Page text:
So what we have is Medscape profiting from Pharma sponsors while juicing up their mediocre CME offerings with tag lines to “highlights” of the APA and ACNP annual meetings. How tacky can you get? How tacky? This tacky: Here is the disclaimer published by Medscape’s lawyers regarding the ACNP meeting.
The materials presented here do not reflect the views of Medscape or the companies providing unrestricted educational grants. These materials may discuss uses and dosages for therapeutic products that have not been approved by the United States Food and Drug Administration. A qualified healthcare professional should be consulted before using any therapeutic product discussed. All readers or continuing education participants should verify all information and data before treating patients or employing any therapies described in this educational activity.
The materials presented here were prepared by independent authors under the editorial supervision of Medscape and do not represent a publication of the American College of Neuropsychopharmacology. These materials and the related activity are not sanctioned by the American College of Neuropsychopharmacology or the commercial supporter of the conference and do not constitute an official part of that conference.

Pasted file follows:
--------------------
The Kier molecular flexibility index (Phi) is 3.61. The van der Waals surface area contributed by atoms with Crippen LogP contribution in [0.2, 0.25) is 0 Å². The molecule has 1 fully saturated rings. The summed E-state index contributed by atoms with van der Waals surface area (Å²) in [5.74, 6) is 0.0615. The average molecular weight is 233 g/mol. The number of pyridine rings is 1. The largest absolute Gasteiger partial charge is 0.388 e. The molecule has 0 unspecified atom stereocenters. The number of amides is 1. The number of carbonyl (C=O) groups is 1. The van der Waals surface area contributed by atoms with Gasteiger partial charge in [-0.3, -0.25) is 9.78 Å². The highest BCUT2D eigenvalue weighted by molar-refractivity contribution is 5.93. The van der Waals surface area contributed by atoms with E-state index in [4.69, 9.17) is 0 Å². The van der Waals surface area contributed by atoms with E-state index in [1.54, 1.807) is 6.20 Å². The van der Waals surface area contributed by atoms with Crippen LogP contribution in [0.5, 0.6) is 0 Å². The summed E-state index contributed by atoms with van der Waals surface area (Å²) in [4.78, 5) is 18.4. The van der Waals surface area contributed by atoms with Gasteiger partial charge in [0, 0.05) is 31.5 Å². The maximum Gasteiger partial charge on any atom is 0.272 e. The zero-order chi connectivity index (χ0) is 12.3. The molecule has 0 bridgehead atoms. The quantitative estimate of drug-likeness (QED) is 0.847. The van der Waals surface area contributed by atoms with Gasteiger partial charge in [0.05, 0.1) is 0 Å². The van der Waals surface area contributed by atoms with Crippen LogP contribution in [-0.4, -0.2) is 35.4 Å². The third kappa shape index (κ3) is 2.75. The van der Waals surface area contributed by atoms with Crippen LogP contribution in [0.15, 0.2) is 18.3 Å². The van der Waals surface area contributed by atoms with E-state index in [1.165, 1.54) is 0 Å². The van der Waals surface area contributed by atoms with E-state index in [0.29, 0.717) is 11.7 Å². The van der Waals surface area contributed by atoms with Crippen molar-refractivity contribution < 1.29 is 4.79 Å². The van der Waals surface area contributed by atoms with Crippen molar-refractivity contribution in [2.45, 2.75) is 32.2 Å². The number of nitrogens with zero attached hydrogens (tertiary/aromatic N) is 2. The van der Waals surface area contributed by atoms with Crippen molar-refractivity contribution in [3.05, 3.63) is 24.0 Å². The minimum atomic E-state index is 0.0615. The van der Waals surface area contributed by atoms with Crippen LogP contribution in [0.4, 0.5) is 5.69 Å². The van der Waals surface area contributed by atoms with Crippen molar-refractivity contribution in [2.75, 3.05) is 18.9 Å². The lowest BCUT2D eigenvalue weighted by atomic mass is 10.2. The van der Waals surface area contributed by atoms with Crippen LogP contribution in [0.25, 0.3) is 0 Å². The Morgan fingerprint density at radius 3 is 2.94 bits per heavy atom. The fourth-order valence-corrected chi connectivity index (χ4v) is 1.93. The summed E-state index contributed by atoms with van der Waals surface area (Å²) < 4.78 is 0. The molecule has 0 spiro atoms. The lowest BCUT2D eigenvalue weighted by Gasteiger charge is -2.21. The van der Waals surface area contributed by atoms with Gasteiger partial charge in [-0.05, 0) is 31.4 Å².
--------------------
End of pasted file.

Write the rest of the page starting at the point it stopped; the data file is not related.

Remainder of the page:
Copyright © 2008 Medscape.
An additional disclaimer states, “This activity is not sanctioned by, nor a part of, the American College of Neuropsychopharmacology.” Well, fine. If it wasn’t sanctioned, why is Medscape splashing it over its web pages? I am confident ACNP gave Medscape no such authorization.
One hopes that APA and ACNP will publicly disown this corrupt use of their names and reputations for commerce by Medscape. The situation with APA is problematic because the incoming APA president, Alan Schatzberg, has been a frequent “Expert Interviewee” on Medscape. It remains to be seen whether his compromise and conflict will affect the organization’s response.
So, nobody at Medscape is accountable for the bias and bs in these items, even though they were written by Medscape staff and contractors. Medscape’s disclaimer tells us to go after the “independent authors.” That’s exactly what I intend to do in my next posting. Meanwhile, if Medscape wants credibility it will need to clean up its act. A good place to start would be to stop using these compromised KOLs who push infomercials and who provide soothing wallpaper. The real solution would be for Medscape to stop its skimming and money laundering activities altogether. Perhaps that is hoping for too much. Or they could just run naked advertising and they won’t need to bother with ACCME requirements. On the other hand, self-respecting health care professionals can just say no to Medscape’s kind of crap.
And what exactly does an “independent educational grant” mean, anyway? We will examine that trope in my next posting, which features the poster boy for compromised KOLs in psychiatry, Charles Nemeroff, MD from Emory University’s department of psychiatry. In that example, Medscape joins forces with Nemeroff to promote an entirely new level of sleaze. Stay tuned.